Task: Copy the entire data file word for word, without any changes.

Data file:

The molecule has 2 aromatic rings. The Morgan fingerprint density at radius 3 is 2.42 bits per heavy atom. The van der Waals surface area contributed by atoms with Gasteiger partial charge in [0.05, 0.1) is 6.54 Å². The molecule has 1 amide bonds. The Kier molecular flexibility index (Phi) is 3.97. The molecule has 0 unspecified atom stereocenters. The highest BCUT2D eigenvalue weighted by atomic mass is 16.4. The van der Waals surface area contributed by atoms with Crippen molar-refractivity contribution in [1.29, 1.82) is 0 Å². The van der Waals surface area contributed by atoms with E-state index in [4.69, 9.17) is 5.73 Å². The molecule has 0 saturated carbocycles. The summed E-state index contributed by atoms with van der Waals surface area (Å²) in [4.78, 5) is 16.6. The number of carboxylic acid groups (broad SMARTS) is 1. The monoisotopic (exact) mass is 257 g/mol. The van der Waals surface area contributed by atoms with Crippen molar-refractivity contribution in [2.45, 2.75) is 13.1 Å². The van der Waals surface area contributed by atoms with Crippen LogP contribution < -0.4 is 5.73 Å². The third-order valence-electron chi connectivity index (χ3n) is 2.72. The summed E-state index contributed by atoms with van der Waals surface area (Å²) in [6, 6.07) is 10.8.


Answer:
The molecule has 2 aromatic rings. The Morgan fingerprint density at radius 3 is 2.42 bits per heavy atom. The van der Waals surface area contributed by atoms with Gasteiger partial charge in [0.05, 0.1) is 6.54 Å². The molecule has 1 amide bonds. The Kier molecular flexibility index (Phi) is 3.97. The molecule has 0 unspecified atom stereocenters. The highest BCUT2D eigenvalue weighted by atomic mass is 16.4. The van der Waals surface area contributed by atoms with Crippen molar-refractivity contribution in [1.29, 1.82) is 0 Å². The van der Waals surface area contributed by atoms with E-state index in [4.69, 9.17) is 5.73 Å². The molecule has 0 saturated carbocycles. The summed E-state index contributed by atoms with van der Waals surface area (Å²) in [4.78, 5) is 16.6. The number of carboxylic acid groups (broad SMARTS) is 1. The monoisotopic (exact) mass is 257 g/mol. The van der Waals surface area contributed by atoms with Crippen molar-refractivity contribution in [2.45, 2.75) is 13.1 Å². The van der Waals surface area contributed by atoms with Crippen LogP contribution < -0.4 is 5.73 Å². The third-order valence-electron chi connectivity index (χ3n) is 2.72. The summed E-state index contributed by atoms with van der Waals surface area (Å²) in [6, 6.07) is 10.8.